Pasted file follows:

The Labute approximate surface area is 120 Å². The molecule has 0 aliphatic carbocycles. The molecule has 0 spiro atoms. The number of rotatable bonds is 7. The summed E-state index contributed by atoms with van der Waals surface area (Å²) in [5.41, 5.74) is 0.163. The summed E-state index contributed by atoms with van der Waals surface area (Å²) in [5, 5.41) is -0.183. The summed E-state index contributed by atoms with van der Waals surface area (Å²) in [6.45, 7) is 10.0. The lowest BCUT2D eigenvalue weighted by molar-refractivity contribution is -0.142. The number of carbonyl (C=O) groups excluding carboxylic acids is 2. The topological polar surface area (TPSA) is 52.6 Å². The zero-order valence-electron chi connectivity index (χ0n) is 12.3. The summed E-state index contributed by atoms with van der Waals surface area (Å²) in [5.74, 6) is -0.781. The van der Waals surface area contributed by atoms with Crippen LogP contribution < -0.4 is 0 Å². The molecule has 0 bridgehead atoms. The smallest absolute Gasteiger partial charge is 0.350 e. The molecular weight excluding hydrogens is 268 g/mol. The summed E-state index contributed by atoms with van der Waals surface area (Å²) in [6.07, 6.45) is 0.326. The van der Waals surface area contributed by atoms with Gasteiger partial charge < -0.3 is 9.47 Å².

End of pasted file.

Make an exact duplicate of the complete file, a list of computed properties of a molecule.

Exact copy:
The Labute approximate surface area is 120 Å². The molecule has 0 aliphatic carbocycles. The molecule has 0 spiro atoms. The number of rotatable bonds is 7. The summed E-state index contributed by atoms with van der Waals surface area (Å²) in [5.41, 5.74) is 0.163. The summed E-state index contributed by atoms with van der Waals surface area (Å²) in [5, 5.41) is -0.183. The summed E-state index contributed by atoms with van der Waals surface area (Å²) in [6.45, 7) is 10.0. The lowest BCUT2D eigenvalue weighted by molar-refractivity contribution is -0.142. The number of carbonyl (C=O) groups excluding carboxylic acids is 2. The topological polar surface area (TPSA) is 52.6 Å². The zero-order valence-electron chi connectivity index (χ0n) is 12.3. The summed E-state index contributed by atoms with van der Waals surface area (Å²) in [5.74, 6) is -0.781. The van der Waals surface area contributed by atoms with Crippen LogP contribution < -0.4 is 0 Å². The molecule has 0 bridgehead atoms. The smallest absolute Gasteiger partial charge is 0.350 e. The molecular weight excluding hydrogens is 268 g/mol. The summed E-state index contributed by atoms with van der Waals surface area (Å²) in [6.07, 6.45) is 0.326. The van der Waals surface area contributed by atoms with Gasteiger partial charge < -0.3 is 9.47 Å².